Take Five With Rhinoceri Trio
Mervine: We like good melodies no matter where they come from, crafted arrangements in which many stories unfold, and sounds that we have yet to hear in a jazz trio format. In the interest of creating songs that are unified wholes, we give composition and improvisation equal weight, dovetailing them together as seamlessly as possible.
Coyle: I think we like to take difficult material and turn it into something poignant, and along the way cause some trouble, some head tilting spontaneity. I often sense that we are trying to run through a wall, like a rhino would of course, as if breaking through the challenges that musicians like us face every dayHow do I write this tune? How do I get my music heard? What's in the ice-box right now?
Your teaching approach:
Mervine: I think someone must really internalize the movements, sounds and emotions they think they want to play through listening and observation; one can play the notes but it's got to be in the right way, in the right character. I've taken some inspiration from method acting.
Coyle: get your hands to feel what you are playing, learn how to hear and not just listen, and most of all, learn how to channel yourself into the music. To me, the music has to come from something within, come from something non-musical in order to stand out.
Your dream band:
Mervine: Shostakovich on piano, Bach on bass (synth, organ, or whatever he'd want), Naftule Brandwein on clarinet, Louis Armstrong on trumpet, and I'd have three singers: Mederic Collignon, Mario Joao, and Yossele Rosenblatt.
Road story: Your best or worst experience:
Mervine: what happens on the road stays on the road.
Mervine: packed West Philly basements.
The first Jazz album I bought was:
Cooney: Concert by the Sea, by Errol Garner;
Mervine: a Preservation Hall tape;
Coyle: Bright Size Life, by Pat Metheny.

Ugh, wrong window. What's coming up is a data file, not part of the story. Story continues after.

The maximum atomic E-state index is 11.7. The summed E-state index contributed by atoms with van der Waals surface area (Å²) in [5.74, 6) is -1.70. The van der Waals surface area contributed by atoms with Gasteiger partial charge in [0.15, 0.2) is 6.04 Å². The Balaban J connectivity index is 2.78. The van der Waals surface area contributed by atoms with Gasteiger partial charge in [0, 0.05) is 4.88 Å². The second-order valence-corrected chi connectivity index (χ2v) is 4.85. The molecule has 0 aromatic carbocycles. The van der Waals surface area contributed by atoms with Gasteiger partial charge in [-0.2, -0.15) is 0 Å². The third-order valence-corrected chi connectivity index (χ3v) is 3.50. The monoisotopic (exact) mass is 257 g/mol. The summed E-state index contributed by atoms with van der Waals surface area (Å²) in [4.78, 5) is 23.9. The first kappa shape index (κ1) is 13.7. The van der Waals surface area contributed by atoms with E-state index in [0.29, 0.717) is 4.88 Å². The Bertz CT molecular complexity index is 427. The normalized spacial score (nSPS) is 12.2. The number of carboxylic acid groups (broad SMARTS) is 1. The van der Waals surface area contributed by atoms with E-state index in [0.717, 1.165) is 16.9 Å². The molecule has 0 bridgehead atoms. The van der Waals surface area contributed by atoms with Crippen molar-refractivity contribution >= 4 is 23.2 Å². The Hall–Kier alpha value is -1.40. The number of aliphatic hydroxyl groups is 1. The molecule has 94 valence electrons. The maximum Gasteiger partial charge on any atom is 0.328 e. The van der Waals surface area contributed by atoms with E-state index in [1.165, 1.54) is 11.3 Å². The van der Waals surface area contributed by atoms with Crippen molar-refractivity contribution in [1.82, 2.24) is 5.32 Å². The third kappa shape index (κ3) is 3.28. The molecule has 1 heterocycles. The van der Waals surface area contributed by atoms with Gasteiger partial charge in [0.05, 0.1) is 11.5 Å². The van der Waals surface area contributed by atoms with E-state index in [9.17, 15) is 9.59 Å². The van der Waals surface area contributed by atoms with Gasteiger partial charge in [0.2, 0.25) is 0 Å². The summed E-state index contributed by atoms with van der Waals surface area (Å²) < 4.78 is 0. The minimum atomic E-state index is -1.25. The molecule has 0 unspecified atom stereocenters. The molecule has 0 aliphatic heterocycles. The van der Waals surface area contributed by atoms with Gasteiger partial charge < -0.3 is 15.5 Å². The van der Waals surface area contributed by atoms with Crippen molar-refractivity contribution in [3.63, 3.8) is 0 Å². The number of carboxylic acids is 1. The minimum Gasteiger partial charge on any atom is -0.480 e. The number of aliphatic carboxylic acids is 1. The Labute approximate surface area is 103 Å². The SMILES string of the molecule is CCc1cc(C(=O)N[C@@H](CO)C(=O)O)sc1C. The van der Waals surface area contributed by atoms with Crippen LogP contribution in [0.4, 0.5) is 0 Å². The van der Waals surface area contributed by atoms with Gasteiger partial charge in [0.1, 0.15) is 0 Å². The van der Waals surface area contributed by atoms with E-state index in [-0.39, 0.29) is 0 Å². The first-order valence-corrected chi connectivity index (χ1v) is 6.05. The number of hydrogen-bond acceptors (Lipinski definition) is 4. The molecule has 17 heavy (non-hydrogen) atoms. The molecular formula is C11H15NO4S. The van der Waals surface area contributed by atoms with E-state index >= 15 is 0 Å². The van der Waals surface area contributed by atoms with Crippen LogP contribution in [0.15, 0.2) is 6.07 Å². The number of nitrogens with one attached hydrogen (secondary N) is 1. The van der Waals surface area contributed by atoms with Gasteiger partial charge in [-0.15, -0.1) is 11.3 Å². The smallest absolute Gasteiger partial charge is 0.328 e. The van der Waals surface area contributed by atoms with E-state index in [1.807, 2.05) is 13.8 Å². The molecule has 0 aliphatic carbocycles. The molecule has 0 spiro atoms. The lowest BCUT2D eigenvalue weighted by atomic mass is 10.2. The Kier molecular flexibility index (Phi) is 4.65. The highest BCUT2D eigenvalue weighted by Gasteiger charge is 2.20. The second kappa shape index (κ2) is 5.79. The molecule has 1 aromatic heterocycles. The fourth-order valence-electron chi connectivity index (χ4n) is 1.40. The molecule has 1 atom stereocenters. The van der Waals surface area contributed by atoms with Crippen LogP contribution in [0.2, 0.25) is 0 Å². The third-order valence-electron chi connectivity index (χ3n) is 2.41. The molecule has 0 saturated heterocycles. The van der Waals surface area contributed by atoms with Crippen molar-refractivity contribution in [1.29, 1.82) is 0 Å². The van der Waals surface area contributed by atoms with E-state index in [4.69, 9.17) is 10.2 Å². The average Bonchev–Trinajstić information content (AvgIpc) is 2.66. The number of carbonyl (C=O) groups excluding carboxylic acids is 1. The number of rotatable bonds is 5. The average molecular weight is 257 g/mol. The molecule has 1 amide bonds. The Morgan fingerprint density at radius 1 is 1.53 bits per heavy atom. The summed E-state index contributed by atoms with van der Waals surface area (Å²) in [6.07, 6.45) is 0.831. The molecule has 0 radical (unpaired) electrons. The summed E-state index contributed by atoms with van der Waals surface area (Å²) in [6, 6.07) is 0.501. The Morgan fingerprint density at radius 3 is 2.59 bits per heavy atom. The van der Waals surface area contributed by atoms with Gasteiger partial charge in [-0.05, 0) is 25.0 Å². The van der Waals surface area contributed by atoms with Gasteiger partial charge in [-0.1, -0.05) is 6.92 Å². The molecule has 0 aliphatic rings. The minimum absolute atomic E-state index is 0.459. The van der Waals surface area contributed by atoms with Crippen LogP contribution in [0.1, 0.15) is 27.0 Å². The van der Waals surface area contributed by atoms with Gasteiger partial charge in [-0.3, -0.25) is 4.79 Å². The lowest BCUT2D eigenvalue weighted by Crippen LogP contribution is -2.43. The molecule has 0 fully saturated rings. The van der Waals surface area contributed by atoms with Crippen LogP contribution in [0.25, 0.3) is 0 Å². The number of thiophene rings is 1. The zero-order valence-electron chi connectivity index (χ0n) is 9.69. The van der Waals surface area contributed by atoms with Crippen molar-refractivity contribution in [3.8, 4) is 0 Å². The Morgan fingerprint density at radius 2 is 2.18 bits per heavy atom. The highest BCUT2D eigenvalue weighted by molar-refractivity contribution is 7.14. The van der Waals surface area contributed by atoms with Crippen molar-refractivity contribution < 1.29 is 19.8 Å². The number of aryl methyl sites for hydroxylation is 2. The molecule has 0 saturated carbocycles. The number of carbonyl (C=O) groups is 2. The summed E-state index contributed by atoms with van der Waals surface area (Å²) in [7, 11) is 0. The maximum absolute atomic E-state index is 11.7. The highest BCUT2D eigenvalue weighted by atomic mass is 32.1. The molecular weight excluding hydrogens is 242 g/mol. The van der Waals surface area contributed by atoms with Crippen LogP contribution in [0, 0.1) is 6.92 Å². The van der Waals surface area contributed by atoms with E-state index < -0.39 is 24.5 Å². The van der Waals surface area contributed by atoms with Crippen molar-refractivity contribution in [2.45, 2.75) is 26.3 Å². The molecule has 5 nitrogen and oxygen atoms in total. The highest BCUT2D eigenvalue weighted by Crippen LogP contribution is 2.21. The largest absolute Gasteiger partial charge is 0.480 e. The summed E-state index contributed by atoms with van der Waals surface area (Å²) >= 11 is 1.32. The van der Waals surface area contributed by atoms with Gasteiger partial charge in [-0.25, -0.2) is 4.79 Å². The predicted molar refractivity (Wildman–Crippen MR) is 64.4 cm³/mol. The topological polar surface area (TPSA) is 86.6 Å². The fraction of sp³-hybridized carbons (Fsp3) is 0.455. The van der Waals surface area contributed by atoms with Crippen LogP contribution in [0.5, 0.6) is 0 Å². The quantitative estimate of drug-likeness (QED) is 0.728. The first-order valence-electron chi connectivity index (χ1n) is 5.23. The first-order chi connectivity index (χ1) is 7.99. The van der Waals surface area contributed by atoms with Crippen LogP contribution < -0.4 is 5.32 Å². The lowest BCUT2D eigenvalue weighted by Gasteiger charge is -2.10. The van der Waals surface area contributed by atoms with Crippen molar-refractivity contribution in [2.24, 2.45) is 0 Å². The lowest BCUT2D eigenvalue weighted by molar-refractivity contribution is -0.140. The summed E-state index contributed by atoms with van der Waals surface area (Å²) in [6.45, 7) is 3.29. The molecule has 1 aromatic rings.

CDs you are listening to now:
Cooney: Ivo Papasov, Dolly Parton, Art Tatum;
Gregg: Budowitz, Don Cabellero, Callers;
Coyle: Ali Farka Toure, Ben Webster, Panda Bear.
Desert Island picks:
Cooney: Stienway concert grand and the following books: Shostakovich Preludes and Fugues for Piano, Now He Sings Now He Sobs transcriptions, complete transcriptions of Oscar Peterson, Complete keyboard works of Bach, Kapital 1-3 Karl Marx Mervine: Andras Shiff's Bach Preludes and Fugues; Bartok's string quartets (Emerson Quartet), a good Louis Armstrong collection with the early stuff; Young Tuxedo Brass Band's Jazz Begins.
Coyle: Paul Bley, Open to Love; Pat Metheny, Bright Size Life; Stevie Wonder, Songs in the Key of Life; Brian Eno, Apollo Atmospheres and Soundtracks.
How would you describe the state of jazz today?
Cooney: Jazz today is in a sorry state. This is not due to a lack of talent, skill, vision or dedication on the part of the thousands of players who pour out of the conservatories each year, or the many more thousands of players eking out a living on the fringes of musical society. The state of jazz seems to be, rather, a result of much larger forces beyond our control. This is not a society that nurtures those who wish to do fulfilling work that betters us as people.
Rather, it is a society of assembly lines that seeks to divorce the human from any control over the labor process. As noble as the desire of musicians is to do meaningful work, this desire will never be strong enough to change the basic material realities of a society founded on the subordination of the individual to the needs of profit.
Mervine: Jazz is a deep American tradition that still inspires new music all over the globe. The traditional jazz format, having explored form and harmony to the outer reaches of intelligibility, and having appropriated plenty of appealing styles, seems rather exhausted to me creatively. The vamp formatplaying over a short repetitive figure, one chord/one groove, or playing free timeI don't think comes from jazz at all, but rather from salsa, gospel, Middle Eastern music, Indian music, Cantorial music, etc. The new musicians I like are rarely jazz musicians, or at least it's not necessary to call them jazz musicians, once and for all.
Coyle: If certain influential educators and musicians keep pounding "tradition, tradition, tradition" into young musicians heads then jazz is heading straight for the museum. Classical music has experienced this, as many ordinary people consider a symphonic concert akin to a trip to a historical museum.